COLUMBIA, S.C. (WIS) - Prisma Health announced on Thursday they are consolidating the number of vaccine sites across the state.
It comes as vaccine shortages and delays in shipments are causing vaccine providers across the state to scramble this week.
Prisma Health officials said this week’s vaccine shipments aren’t arriving at their sites on time or in the amounts they were expecting.
“We do have the capacity to administer 10,000 doses a day in our system; we just need the supply,” Prisma Health’s Vaccine Task Force Co-Chair Dr. Saria Saccocio said.
Saccocio said because of the shortages, they will be closing down six of their 12 vaccination sites over the next three weeks.
This means some scheduled appointments will be moved to new locations.
“While these changes are primarily due to limited vaccine supply, again severely limited vaccine supply, this also allows us to serve patients more efficiently,” Saccocio said.
In the Columbia area, appointments already scheduled at Baptist Parkridge and Richland hospitals will soon move locations.
Beginning Feb. 22, all appointments scheduled at Baptist Parkridge will move to Baptist Hospital in Columbia.
Also starting that day, all appointments scheduled at Richland will move to the Gamecock Park vaccination site.
In other parts of the state, appointments at Hillcrest and Patewood will transfer to Kmart in Greenville beginning on Feb. 15.
Kmart will also become the site for vaccine appointments scheduled at Baptist Easley beginning Feb. 22 and Greer Memorial beginning March 1.
As of March 1, Prisma said its primary vaccination sites will be:
- Gamecock Park and Baptist Hospital in Columbia,
- Toumey Hospital in Sumer,
- Oconee Memorial Hospital in Seneca,
- The Ridge in Laurens County,
- Kmart in Greenville (, Baptist Easley and Greenville Memorial).
Prisma Health officials said moving forward, there will be no more walk-ins for first doses and only limited second dose walk-ins.
Saccocio said Prisma Health requested 58,000 doses this week, but they were allotted 37,000.
“However, so far this week we’ve only received 17,550 of those doses,” Saccocio said. “So only about half of those vaccines have actually arrived on our vaccination sites to deliver those shots in arms.”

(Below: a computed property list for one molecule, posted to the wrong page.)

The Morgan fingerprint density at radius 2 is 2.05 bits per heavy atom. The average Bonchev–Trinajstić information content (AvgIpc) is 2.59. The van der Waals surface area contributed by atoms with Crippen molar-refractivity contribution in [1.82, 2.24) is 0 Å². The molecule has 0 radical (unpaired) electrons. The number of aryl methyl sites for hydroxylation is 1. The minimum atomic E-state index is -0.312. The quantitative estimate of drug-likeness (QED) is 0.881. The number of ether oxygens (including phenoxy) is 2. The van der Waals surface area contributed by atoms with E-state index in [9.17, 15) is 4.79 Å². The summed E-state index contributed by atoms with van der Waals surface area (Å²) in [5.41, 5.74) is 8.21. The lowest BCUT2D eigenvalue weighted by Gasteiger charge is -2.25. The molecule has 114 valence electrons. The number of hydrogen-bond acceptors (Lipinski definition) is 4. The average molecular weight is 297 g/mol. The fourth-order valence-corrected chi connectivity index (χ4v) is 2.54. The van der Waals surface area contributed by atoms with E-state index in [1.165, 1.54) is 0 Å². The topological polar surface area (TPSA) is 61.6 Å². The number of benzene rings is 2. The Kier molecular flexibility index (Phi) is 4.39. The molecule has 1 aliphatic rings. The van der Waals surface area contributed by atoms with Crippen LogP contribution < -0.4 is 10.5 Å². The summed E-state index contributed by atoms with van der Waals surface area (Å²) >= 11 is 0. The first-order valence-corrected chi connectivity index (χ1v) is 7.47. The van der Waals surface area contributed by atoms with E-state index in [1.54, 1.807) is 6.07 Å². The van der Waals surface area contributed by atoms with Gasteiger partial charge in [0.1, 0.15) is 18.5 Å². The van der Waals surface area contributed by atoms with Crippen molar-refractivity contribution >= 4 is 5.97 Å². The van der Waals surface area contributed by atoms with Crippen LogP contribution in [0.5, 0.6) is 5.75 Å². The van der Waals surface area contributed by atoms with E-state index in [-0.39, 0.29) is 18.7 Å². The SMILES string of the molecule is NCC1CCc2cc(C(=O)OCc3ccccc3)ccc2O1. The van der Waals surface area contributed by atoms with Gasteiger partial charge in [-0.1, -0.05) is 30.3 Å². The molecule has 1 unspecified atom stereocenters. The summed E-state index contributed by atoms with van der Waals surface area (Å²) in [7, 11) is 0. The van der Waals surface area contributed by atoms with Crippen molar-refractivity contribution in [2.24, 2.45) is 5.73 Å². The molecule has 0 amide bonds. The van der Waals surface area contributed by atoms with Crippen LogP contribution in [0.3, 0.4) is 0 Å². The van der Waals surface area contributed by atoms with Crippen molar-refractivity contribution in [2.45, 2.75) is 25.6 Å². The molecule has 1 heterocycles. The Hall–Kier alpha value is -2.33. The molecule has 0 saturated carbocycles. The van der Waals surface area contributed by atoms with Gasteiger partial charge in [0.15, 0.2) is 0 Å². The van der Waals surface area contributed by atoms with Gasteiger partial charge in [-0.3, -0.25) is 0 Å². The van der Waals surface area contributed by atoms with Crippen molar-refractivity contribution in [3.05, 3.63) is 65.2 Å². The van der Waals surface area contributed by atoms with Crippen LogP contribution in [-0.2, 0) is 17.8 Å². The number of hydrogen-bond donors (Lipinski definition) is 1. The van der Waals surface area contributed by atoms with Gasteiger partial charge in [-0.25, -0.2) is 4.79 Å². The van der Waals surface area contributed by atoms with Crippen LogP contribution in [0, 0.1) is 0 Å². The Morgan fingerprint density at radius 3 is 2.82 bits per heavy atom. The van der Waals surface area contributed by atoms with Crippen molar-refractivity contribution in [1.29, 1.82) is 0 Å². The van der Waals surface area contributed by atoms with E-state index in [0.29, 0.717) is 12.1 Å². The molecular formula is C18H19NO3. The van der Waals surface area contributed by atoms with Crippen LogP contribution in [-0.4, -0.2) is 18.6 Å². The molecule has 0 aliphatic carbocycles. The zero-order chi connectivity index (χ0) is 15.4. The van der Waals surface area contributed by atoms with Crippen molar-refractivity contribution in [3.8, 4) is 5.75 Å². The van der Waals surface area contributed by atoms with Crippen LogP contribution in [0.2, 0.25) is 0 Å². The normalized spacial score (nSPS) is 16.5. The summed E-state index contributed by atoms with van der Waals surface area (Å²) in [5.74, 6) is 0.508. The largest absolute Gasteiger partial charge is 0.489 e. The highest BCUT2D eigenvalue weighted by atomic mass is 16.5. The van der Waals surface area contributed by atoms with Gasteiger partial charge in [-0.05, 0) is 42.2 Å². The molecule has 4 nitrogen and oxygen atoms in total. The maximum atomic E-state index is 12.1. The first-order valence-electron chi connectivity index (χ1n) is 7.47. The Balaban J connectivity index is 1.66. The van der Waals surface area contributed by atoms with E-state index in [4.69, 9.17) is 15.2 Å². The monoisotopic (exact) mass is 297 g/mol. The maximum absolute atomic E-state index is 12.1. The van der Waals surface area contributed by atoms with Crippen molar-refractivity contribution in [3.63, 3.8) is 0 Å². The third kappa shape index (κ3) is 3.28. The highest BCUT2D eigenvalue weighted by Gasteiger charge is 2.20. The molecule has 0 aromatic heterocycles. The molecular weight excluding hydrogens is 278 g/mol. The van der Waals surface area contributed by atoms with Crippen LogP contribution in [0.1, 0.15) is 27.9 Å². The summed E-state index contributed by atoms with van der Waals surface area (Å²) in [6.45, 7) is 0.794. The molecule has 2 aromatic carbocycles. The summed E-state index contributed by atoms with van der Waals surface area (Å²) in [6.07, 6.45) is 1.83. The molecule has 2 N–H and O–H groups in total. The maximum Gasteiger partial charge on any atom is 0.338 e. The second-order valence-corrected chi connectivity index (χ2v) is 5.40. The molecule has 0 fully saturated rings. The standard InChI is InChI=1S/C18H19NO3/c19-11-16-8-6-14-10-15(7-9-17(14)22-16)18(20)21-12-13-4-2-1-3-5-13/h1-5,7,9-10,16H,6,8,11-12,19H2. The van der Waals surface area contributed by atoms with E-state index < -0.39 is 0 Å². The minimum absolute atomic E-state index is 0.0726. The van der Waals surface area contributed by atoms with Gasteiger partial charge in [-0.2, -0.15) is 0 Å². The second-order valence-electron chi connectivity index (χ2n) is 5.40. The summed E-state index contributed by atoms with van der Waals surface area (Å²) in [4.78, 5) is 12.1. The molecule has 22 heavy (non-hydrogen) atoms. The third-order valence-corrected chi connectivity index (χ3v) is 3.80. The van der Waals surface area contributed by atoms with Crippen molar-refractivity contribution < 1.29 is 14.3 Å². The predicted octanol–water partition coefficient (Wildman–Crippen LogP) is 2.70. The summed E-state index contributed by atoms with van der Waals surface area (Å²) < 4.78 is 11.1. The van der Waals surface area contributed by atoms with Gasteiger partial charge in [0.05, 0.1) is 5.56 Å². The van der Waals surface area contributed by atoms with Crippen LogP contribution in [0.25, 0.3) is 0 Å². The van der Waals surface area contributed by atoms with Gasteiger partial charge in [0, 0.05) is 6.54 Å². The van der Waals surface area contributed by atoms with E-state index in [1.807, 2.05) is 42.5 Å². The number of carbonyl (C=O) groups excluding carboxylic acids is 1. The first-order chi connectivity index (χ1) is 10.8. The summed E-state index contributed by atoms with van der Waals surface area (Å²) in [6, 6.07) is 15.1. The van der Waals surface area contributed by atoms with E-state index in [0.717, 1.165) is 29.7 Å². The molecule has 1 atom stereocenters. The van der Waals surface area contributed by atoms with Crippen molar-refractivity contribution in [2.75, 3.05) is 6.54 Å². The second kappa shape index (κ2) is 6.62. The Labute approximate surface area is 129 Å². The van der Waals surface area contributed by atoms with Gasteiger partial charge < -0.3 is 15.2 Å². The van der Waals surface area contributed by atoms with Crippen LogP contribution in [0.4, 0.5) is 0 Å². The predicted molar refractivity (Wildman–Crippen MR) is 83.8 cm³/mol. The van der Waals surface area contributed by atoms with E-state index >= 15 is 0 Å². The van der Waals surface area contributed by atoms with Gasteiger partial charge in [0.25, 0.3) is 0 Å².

She said that about two-thirds of the vaccine they are receiving are allocated for second doses.
Saccocio said that she’s told some of the delays in shipments this week might be due to inclement weather, but said delays make planning for appointments extremely difficult.
“We have been challenged with vaccine supply,” Saccocio said. “Our vaccine supply did not show up as confirmed. We have adjusted and juggled and, as a health system, have distributed that vaccine to reach as many people as possible. For that reason, we have had significant delays in the waiting time because patients that were rescheduled or had appointments canceled because no vaccine was available are now being accommodated.”
Saccocio also said that part of the confusion this week has been a change in the way vaccines are coming into the state.
DHEC officials said Wednesday they are placing orders for first doses on Thursdays and second doses on Sundays, which is why providers now receive their first doses beginning on Monday and don’t receive any second doses until at the earliest Wednesday.
Also, at least 14 providers across the state have had shipment delays from Pfizer, state health officials said.
MUSC officials said they received a small shipment Wednesday and were expecting another Thursday but have had to reschedule appointments daily due to the shortages.
To find out more information about vaccinations at Prisma, and to make an appointment, click or tap here.